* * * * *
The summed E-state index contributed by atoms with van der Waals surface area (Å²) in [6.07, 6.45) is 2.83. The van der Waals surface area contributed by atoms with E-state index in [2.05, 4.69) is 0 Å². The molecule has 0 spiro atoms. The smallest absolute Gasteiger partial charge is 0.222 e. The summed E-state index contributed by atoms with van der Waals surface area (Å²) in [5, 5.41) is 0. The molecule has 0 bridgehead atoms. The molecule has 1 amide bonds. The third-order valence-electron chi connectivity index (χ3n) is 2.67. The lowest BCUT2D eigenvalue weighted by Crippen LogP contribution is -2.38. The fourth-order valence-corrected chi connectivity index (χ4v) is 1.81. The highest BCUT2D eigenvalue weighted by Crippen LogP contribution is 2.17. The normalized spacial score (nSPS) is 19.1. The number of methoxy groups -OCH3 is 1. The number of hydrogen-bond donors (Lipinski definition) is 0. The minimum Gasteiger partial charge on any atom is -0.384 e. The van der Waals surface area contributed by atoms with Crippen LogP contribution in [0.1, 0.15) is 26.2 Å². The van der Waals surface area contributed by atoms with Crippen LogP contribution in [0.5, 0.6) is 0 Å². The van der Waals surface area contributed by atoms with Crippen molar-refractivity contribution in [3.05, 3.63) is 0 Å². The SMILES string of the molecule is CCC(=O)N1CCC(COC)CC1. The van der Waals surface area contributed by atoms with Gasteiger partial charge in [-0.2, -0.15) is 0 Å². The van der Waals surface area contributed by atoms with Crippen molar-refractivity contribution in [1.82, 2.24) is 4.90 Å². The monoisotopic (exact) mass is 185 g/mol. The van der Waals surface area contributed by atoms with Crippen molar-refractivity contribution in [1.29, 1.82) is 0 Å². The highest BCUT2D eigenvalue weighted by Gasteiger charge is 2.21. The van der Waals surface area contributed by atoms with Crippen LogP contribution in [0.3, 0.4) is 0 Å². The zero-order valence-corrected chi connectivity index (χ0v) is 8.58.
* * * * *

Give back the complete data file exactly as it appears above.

The summed E-state index contributed by atoms with van der Waals surface area (Å²) in [6.07, 6.45) is 2.83. The van der Waals surface area contributed by atoms with E-state index in [2.05, 4.69) is 0 Å². The molecule has 0 spiro atoms. The smallest absolute Gasteiger partial charge is 0.222 e. The summed E-state index contributed by atoms with van der Waals surface area (Å²) in [5, 5.41) is 0. The molecule has 0 bridgehead atoms. The molecule has 1 amide bonds. The third-order valence-electron chi connectivity index (χ3n) is 2.67. The lowest BCUT2D eigenvalue weighted by Crippen LogP contribution is -2.38. The fourth-order valence-corrected chi connectivity index (χ4v) is 1.81. The highest BCUT2D eigenvalue weighted by Crippen LogP contribution is 2.17. The normalized spacial score (nSPS) is 19.1. The number of methoxy groups -OCH3 is 1. The number of hydrogen-bond donors (Lipinski definition) is 0. The minimum Gasteiger partial charge on any atom is -0.384 e. The van der Waals surface area contributed by atoms with Crippen LogP contribution in [0.1, 0.15) is 26.2 Å². The van der Waals surface area contributed by atoms with Crippen LogP contribution in [0.5, 0.6) is 0 Å². The van der Waals surface area contributed by atoms with Crippen molar-refractivity contribution in [3.05, 3.63) is 0 Å². The SMILES string of the molecule is CCC(=O)N1CCC(COC)CC1. The van der Waals surface area contributed by atoms with Gasteiger partial charge in [-0.2, -0.15) is 0 Å². The van der Waals surface area contributed by atoms with Crippen molar-refractivity contribution in [1.82, 2.24) is 4.90 Å². The monoisotopic (exact) mass is 185 g/mol. The van der Waals surface area contributed by atoms with Crippen molar-refractivity contribution in [1.29, 1.82) is 0 Å². The highest BCUT2D eigenvalue weighted by Gasteiger charge is 2.21. The van der Waals surface area contributed by atoms with Crippen LogP contribution in [0.3, 0.4) is 0 Å². The zero-order valence-corrected chi connectivity index (χ0v) is 8.58.